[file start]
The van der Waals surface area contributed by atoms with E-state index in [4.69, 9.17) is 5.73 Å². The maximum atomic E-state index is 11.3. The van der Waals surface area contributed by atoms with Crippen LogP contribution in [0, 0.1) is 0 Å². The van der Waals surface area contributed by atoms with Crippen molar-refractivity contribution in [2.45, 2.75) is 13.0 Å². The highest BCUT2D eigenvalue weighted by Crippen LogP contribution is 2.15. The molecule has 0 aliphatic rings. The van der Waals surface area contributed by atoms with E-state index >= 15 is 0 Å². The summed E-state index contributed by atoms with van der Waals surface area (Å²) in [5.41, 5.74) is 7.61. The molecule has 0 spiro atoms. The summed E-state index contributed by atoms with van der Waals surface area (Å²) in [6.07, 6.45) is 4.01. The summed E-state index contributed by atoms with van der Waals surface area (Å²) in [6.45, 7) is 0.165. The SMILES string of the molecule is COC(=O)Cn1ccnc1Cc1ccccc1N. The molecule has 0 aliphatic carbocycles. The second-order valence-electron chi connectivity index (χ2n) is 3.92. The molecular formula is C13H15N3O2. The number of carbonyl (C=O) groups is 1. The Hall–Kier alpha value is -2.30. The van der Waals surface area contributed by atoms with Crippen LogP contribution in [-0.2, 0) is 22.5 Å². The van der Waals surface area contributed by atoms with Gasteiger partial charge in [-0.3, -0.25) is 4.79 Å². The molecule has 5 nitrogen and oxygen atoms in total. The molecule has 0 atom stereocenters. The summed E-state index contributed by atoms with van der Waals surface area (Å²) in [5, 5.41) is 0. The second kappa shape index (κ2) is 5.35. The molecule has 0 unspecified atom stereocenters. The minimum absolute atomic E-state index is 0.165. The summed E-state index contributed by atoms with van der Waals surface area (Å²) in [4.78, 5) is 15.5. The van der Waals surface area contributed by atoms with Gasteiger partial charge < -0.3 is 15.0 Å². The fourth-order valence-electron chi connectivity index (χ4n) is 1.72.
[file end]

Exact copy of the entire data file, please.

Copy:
The van der Waals surface area contributed by atoms with E-state index in [4.69, 9.17) is 5.73 Å². The maximum atomic E-state index is 11.3. The van der Waals surface area contributed by atoms with Crippen LogP contribution in [0, 0.1) is 0 Å². The van der Waals surface area contributed by atoms with Crippen molar-refractivity contribution in [2.45, 2.75) is 13.0 Å². The highest BCUT2D eigenvalue weighted by Crippen LogP contribution is 2.15. The molecule has 0 aliphatic rings. The van der Waals surface area contributed by atoms with E-state index >= 15 is 0 Å². The summed E-state index contributed by atoms with van der Waals surface area (Å²) in [5.41, 5.74) is 7.61. The molecule has 0 spiro atoms. The summed E-state index contributed by atoms with van der Waals surface area (Å²) in [6.07, 6.45) is 4.01. The summed E-state index contributed by atoms with van der Waals surface area (Å²) in [6.45, 7) is 0.165. The SMILES string of the molecule is COC(=O)Cn1ccnc1Cc1ccccc1N. The molecule has 0 aliphatic carbocycles. The second-order valence-electron chi connectivity index (χ2n) is 3.92. The molecular formula is C13H15N3O2. The number of carbonyl (C=O) groups is 1. The Hall–Kier alpha value is -2.30. The van der Waals surface area contributed by atoms with Crippen LogP contribution in [-0.2, 0) is 22.5 Å². The van der Waals surface area contributed by atoms with Gasteiger partial charge in [-0.3, -0.25) is 4.79 Å². The molecule has 5 nitrogen and oxygen atoms in total. The molecule has 0 atom stereocenters. The summed E-state index contributed by atoms with van der Waals surface area (Å²) in [5, 5.41) is 0. The second kappa shape index (κ2) is 5.35. The molecule has 0 unspecified atom stereocenters. The minimum absolute atomic E-state index is 0.165. The summed E-state index contributed by atoms with van der Waals surface area (Å²) in [4.78, 5) is 15.5. The van der Waals surface area contributed by atoms with Gasteiger partial charge < -0.3 is 15.0 Å². The fourth-order valence-electron chi connectivity index (χ4n) is 1.72.